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S&P500 Market Breadth Does Not Signal A Correction…Yet!


500 US companies make up the S&P500 index. However, the weighting of a handful of companies has a big impact on the overall direction. That said it is wise to keep an eye on how well the other 495 companies are doing also known as market breadth because when the full gamut of companies is rising this is nothing but good news for the markets.


Weekly Index Analysis - S&P500


Since April 2021 the number of stocks within the S&P500 above their weekly 200-period moving average has been on the decline, meaning fewer and fewer stocks are keeping the bullish momentum in the index going. Most of the index weighting is within a handful of household names, and they include Apple, Microsoft, Google, Facebook, Tesla, and Amazon.


The divergence between the S&P500 and the stock market breadth is certainly not a healthy sign for the bull market especially as it has been rising since the lows of 2020, so is relatively old now. With fewer and fewer stocks keeping the rally going, the market is at risk of a major risk-off event should there be an exodus from these top stocks.



While market breadth is above the 50% line, the underlying index is most likely to remain in a bull trend if the past is anything to go by. Before damage occurs to the S&P500, market breadth often acts as a leading indicator. I also think the likes of Apple are very unlikely to be sold off for long, even if there is a market event like we saw in 2020. The Average Volume over 10 days is 130.38M shares traded. The float is 16.39Bln. With institutions holding 58.81% of that float. Meaning if Blackrock wanted to sell their position it would take them months maybe years to sell everything off with only 20% of the float trading each day.



Today’s S&P500 heatmap is showing a slow start to the US session with Tesla bouncing back 4.10% now that Elon Musk is coming to the end of his share dealings.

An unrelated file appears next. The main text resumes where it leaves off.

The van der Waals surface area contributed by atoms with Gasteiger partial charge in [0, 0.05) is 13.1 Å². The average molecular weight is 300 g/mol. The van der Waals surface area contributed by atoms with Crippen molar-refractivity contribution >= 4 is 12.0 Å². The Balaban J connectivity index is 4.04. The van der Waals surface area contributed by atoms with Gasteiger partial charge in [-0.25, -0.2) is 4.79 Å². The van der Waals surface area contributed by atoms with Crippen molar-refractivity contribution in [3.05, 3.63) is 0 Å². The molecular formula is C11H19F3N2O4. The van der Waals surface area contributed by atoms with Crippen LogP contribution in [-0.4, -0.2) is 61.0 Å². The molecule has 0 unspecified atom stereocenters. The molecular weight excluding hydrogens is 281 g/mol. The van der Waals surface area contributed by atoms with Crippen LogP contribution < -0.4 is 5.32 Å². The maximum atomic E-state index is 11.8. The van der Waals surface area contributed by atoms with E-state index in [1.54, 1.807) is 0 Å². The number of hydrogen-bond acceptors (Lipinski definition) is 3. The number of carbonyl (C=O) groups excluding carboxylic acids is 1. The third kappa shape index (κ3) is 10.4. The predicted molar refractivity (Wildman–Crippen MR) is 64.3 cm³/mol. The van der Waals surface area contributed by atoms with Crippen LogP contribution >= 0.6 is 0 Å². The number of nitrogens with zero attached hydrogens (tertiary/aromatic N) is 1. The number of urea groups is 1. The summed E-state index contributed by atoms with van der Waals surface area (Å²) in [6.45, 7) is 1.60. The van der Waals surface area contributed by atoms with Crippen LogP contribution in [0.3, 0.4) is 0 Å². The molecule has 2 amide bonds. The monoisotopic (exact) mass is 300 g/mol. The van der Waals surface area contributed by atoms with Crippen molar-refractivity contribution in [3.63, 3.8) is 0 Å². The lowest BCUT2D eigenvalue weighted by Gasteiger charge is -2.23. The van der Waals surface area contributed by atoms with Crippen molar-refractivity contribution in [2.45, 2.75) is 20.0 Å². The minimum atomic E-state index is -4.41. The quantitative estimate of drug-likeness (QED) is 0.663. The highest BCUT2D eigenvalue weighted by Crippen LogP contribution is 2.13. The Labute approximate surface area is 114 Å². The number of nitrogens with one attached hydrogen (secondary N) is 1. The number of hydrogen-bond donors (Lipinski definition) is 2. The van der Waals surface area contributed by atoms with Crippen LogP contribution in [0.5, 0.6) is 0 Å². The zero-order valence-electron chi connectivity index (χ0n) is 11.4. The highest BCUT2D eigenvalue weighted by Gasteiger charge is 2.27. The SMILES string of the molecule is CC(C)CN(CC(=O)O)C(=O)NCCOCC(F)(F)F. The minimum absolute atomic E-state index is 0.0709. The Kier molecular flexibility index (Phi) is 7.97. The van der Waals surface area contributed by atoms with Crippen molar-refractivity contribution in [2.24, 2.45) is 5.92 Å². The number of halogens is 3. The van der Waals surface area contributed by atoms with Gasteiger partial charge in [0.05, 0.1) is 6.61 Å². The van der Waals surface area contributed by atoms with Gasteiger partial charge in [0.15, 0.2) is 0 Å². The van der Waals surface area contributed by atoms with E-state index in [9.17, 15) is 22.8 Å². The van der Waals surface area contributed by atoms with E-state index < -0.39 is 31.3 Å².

The monthly chart is the clearest way to see the overall trend since 2020 and before the COVID-19 sell-off. If we had bought every time there was a close back above the median line (blue) of the 20-period Donchian Channel or even bought a breakout of the new highs and trailed the Stop Loss up the median of the 20-period Donchian Channel, we could have captured most of the trend. If there was a falling off the fiscal cliff in 2022 which brought the S&P500 crashing down, the 3800 level would be my first downside target.



The weekly chart also clearly shows the buying of new highs is currently working out well for trend following traders as the 20 & 50-period Donchian Channels continue to keep traders in a trade if they trail the stop loss up by either the lower bound of the 20-period channel or for those with deep pockets trailing the lower bound of the 50-period channel. Buying the dip at the mid-line of the 20-period Donchian channel is equivalent to buying the 50-period moving average that we have been monitoring this past year.



On the daily time frame, the deep retracement from the all-time high to the most recent swing low ended on Monday with the S&P500 reversing off its lows during the US session. Turn around Tuesday came into play as Omicron worries lifted and fiscal stimulus spending was put back into the global system. The daily close yesterday was back above the daily 50-period median line and today we are seeing a continuation to the upside. With less than 100 points to go before price makes a new all-time high, there is a saying never short a quiet market. Especially one that is fundamentally a driver of innovation and economic growth like the S&P500.

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